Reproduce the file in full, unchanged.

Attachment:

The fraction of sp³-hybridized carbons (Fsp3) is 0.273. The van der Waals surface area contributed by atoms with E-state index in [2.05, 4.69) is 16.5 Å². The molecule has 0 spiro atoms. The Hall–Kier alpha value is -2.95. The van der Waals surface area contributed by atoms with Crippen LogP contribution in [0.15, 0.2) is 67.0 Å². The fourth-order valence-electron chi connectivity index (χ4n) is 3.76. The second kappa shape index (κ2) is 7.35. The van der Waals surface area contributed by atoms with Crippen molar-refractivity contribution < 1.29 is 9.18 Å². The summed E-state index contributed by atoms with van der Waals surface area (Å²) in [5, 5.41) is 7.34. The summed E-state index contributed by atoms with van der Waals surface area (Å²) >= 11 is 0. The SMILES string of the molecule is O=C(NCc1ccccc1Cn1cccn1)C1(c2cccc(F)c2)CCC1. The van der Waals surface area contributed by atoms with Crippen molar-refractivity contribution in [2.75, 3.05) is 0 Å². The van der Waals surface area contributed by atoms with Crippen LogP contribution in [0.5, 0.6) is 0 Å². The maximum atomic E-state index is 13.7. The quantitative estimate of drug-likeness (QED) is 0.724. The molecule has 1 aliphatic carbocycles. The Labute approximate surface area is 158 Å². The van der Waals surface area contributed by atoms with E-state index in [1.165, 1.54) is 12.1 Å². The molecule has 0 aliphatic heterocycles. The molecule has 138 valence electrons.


The fraction of sp³-hybridized carbons (Fsp3) is 0.273. The van der Waals surface area contributed by atoms with E-state index in [2.05, 4.69) is 16.5 Å². The molecule has 0 spiro atoms. The Hall–Kier alpha value is -2.95. The van der Waals surface area contributed by atoms with Crippen LogP contribution in [0.15, 0.2) is 67.0 Å². The fourth-order valence-electron chi connectivity index (χ4n) is 3.76. The second kappa shape index (κ2) is 7.35. The van der Waals surface area contributed by atoms with Crippen molar-refractivity contribution < 1.29 is 9.18 Å². The summed E-state index contributed by atoms with van der Waals surface area (Å²) in [5, 5.41) is 7.34. The summed E-state index contributed by atoms with van der Waals surface area (Å²) >= 11 is 0. The SMILES string of the molecule is O=C(NCc1ccccc1Cn1cccn1)C1(c2cccc(F)c2)CCC1. The van der Waals surface area contributed by atoms with Crippen molar-refractivity contribution in [2.75, 3.05) is 0 Å². The van der Waals surface area contributed by atoms with Crippen LogP contribution in [0.5, 0.6) is 0 Å². The maximum atomic E-state index is 13.7. The quantitative estimate of drug-likeness (QED) is 0.724. The molecule has 1 aliphatic carbocycles. The Labute approximate surface area is 158 Å². The van der Waals surface area contributed by atoms with E-state index in [1.165, 1.54) is 12.1 Å². The molecule has 0 aliphatic heterocycles. The molecule has 138 valence electrons.